Seasonal pattern of vitamin D in male elite soccer players
© Angelini et al; licensee BioMed Central Ltd. 2011
Published: 7 November 2011
The phopho-calcium metabolism and the maintenance of bone mass is not the only important role vitamin Dplays. Vitamin D is also known for its anti-inflammatory function and for modulating the immune defence system. The vitamin D deficit is to be referred not simply to a bone tissue worsening, but to cardiovascular diseases, various types of tumours and some autoimmune diseases. In the sport life, a vitamin D deficit is often related to muscular problems, neuromuscular pains, predisposition to injuries, and can affect one’s performance. Since indoor athletes have reduced exposition to sun rays, they are more likely to be subjected to these risks than outdoor athletes. However, in soccer, the athletes can experience vitamin D deficit not just during the winter but in other periods too, most likely due to several reasons such as, dark complexion, coming from high altitude championships, injuries, or inadequate exposition to sun rays during the summer. The purpose of this study was to examine the vitamin D shortage and BMC variations in Italian Serie A elite male soccer players.
The BMC was measured with DXA methodology (Hologic QDR-4500A) at the end of the summer season and during the winter while the concentration of 25 (OH) vitamin D (25(OH)D3) was registered in twenty-three athletes of 28.1 ± 4.8 of age (Average ± DS) during a whole soccer season by means of three samplings, one at the end of the summer season, one during the winter season and one in spring.
The concentration of 25(OH) D3was 111.5± 30.5, 92.3 ± 30.8 and 102.5±37.1 nmol/L (Average ± DS) in autumn, winter and spring respectively. The concentration of 25(OH)D3 significantly decreased from autumn to winter (P<0.001) while no differences were registered in other seasons comparisons (P>0.05). Using: a) concentrations of 100 nmol/L as optimal cut-off, 40.9 %, 56.0 % e 52.0 % players had sub-optimal levels of 25(OH)D3 in autumn, winter and spring respectively, b) concentrations < di 80 nmol/L ma > of 50 nmol/L as an index of shortage, 9.1 %, 32.0 % e 28.0 % players had insufficient 25(OH)D3 levels in autumn, winter and spring respectively, c) concentrations ≤ a 50 nmol/L as an index of shortage, the percentage of soccer player in shortage of vitamin D was nearly doubled between winter and autumn, from 4.5 % to 8.0%, then reset to zero in spring. Parallel to the vitamin D reduction, there was another significance reduction (p<0.05) of BMC from 3453.5 ± 339.4 to 3409.1 ± 278.0 g (Average ± DS) between autumn and winter.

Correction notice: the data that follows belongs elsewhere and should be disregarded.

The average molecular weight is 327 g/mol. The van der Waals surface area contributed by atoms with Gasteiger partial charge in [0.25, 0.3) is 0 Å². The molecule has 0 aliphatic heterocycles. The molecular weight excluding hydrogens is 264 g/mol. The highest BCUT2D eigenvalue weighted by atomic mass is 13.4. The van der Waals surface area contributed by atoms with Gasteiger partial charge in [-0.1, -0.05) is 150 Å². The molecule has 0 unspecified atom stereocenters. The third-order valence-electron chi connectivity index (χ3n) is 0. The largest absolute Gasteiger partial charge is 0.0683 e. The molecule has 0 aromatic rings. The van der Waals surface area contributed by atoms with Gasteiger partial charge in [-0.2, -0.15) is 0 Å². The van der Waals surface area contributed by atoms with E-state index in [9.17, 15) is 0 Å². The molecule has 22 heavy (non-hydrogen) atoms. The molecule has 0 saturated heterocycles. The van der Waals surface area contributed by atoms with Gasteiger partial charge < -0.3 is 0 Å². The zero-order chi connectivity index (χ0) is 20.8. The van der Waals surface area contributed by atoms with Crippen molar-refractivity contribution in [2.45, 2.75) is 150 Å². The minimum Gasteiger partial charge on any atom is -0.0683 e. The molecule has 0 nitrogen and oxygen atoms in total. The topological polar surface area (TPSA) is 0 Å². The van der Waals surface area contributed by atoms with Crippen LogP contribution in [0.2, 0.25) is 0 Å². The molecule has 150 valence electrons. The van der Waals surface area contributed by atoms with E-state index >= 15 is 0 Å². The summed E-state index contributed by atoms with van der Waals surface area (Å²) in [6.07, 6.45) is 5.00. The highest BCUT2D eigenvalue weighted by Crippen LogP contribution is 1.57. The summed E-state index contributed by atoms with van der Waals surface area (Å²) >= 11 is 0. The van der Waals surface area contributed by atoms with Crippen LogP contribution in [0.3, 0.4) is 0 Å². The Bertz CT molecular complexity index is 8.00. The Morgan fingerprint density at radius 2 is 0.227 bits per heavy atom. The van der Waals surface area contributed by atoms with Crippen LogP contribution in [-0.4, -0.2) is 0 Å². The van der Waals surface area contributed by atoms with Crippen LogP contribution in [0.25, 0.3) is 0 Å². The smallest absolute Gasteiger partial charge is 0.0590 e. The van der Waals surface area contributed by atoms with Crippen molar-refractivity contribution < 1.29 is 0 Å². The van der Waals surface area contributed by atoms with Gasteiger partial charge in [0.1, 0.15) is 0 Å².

Our results agree with recently reported data (Halliday et al., 2011) confirming the supplying necessity at least during the winter to maintain adequate 25(OH)D3levels in elite soccer players. Our opinion is that the necessity of a possible supply must be taken into consideration trying to personalize the treatment at most, observing the fluctuations of 25(OH)D3 levels in each soccer player.
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